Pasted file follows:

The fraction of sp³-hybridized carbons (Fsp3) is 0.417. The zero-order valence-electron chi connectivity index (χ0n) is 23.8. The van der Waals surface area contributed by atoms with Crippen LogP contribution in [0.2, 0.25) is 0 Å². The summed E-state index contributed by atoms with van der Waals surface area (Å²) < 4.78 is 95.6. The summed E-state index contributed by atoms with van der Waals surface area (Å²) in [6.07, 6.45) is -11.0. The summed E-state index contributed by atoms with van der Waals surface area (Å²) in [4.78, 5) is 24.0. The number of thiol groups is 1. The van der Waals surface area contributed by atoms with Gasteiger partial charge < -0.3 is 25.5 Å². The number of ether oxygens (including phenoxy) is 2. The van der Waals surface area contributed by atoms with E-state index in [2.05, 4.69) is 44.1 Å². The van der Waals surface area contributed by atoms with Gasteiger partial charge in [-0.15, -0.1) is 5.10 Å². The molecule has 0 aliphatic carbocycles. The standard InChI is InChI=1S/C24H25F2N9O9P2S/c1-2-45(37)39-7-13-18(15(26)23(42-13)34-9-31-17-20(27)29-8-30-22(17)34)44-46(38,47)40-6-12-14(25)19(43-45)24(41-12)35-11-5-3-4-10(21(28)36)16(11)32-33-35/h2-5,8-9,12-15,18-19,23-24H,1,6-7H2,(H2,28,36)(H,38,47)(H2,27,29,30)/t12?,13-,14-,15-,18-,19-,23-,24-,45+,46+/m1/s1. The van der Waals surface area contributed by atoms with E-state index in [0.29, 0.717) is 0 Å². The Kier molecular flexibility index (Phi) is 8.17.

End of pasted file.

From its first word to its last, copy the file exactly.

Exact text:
The fraction of sp³-hybridized carbons (Fsp3) is 0.417. The zero-order valence-electron chi connectivity index (χ0n) is 23.8. The van der Waals surface area contributed by atoms with Crippen LogP contribution in [0.2, 0.25) is 0 Å². The summed E-state index contributed by atoms with van der Waals surface area (Å²) < 4.78 is 95.6. The summed E-state index contributed by atoms with van der Waals surface area (Å²) in [6.07, 6.45) is -11.0. The summed E-state index contributed by atoms with van der Waals surface area (Å²) in [4.78, 5) is 24.0. The number of thiol groups is 1. The van der Waals surface area contributed by atoms with Gasteiger partial charge < -0.3 is 25.5 Å². The number of ether oxygens (including phenoxy) is 2. The van der Waals surface area contributed by atoms with E-state index in [2.05, 4.69) is 44.1 Å². The van der Waals surface area contributed by atoms with Gasteiger partial charge in [-0.15, -0.1) is 5.10 Å². The molecule has 0 aliphatic carbocycles. The standard InChI is InChI=1S/C24H25F2N9O9P2S/c1-2-45(37)39-7-13-18(15(26)23(42-13)34-9-31-17-20(27)29-8-30-22(17)34)44-46(38,47)40-6-12-14(25)19(43-45)24(41-12)35-11-5-3-4-10(21(28)36)16(11)32-33-35/h2-5,8-9,12-15,18-19,23-24H,1,6-7H2,(H2,28,36)(H,38,47)(H2,27,29,30)/t12?,13-,14-,15-,18-,19-,23-,24-,45+,46+/m1/s1. The van der Waals surface area contributed by atoms with E-state index in [0.29, 0.717) is 0 Å². The Kier molecular flexibility index (Phi) is 8.17.